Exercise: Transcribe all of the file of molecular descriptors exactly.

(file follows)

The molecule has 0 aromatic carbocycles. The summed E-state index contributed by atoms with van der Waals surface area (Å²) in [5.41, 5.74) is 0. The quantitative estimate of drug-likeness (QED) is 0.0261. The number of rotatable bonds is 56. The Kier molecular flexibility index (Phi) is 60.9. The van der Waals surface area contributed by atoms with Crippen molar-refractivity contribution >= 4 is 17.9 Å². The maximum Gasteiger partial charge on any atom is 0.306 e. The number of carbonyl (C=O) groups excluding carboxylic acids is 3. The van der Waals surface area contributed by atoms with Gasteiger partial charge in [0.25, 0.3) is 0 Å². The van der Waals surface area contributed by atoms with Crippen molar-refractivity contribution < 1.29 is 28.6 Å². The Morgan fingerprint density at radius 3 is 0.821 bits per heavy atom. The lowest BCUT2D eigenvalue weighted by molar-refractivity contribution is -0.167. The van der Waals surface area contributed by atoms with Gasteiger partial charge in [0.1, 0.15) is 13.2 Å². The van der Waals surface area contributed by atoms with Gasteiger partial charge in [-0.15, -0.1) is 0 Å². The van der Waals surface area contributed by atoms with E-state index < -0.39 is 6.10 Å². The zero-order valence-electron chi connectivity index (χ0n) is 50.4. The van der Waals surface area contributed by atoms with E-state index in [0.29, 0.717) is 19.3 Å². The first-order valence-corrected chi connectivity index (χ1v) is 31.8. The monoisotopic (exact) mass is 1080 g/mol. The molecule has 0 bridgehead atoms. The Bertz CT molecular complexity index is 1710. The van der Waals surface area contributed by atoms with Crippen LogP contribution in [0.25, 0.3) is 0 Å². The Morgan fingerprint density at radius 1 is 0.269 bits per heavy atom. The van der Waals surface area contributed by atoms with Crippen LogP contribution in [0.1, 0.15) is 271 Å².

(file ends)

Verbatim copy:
The molecule has 0 aromatic carbocycles. The summed E-state index contributed by atoms with van der Waals surface area (Å²) in [5.41, 5.74) is 0. The quantitative estimate of drug-likeness (QED) is 0.0261. The number of rotatable bonds is 56. The Kier molecular flexibility index (Phi) is 60.9. The van der Waals surface area contributed by atoms with Crippen molar-refractivity contribution >= 4 is 17.9 Å². The maximum Gasteiger partial charge on any atom is 0.306 e. The number of carbonyl (C=O) groups excluding carboxylic acids is 3. The van der Waals surface area contributed by atoms with Gasteiger partial charge in [0.25, 0.3) is 0 Å². The van der Waals surface area contributed by atoms with Crippen molar-refractivity contribution < 1.29 is 28.6 Å². The Morgan fingerprint density at radius 3 is 0.821 bits per heavy atom. The lowest BCUT2D eigenvalue weighted by molar-refractivity contribution is -0.167. The van der Waals surface area contributed by atoms with Gasteiger partial charge in [0.1, 0.15) is 13.2 Å². The van der Waals surface area contributed by atoms with Gasteiger partial charge in [-0.15, -0.1) is 0 Å². The van der Waals surface area contributed by atoms with E-state index < -0.39 is 6.10 Å². The zero-order valence-electron chi connectivity index (χ0n) is 50.4. The van der Waals surface area contributed by atoms with E-state index in [0.29, 0.717) is 19.3 Å². The first-order valence-corrected chi connectivity index (χ1v) is 31.8. The monoisotopic (exact) mass is 1080 g/mol. The molecule has 0 bridgehead atoms. The Bertz CT molecular complexity index is 1710. The van der Waals surface area contributed by atoms with Crippen LogP contribution in [0.25, 0.3) is 0 Å². The Morgan fingerprint density at radius 1 is 0.269 bits per heavy atom. The van der Waals surface area contributed by atoms with Crippen LogP contribution in [0.1, 0.15) is 271 Å².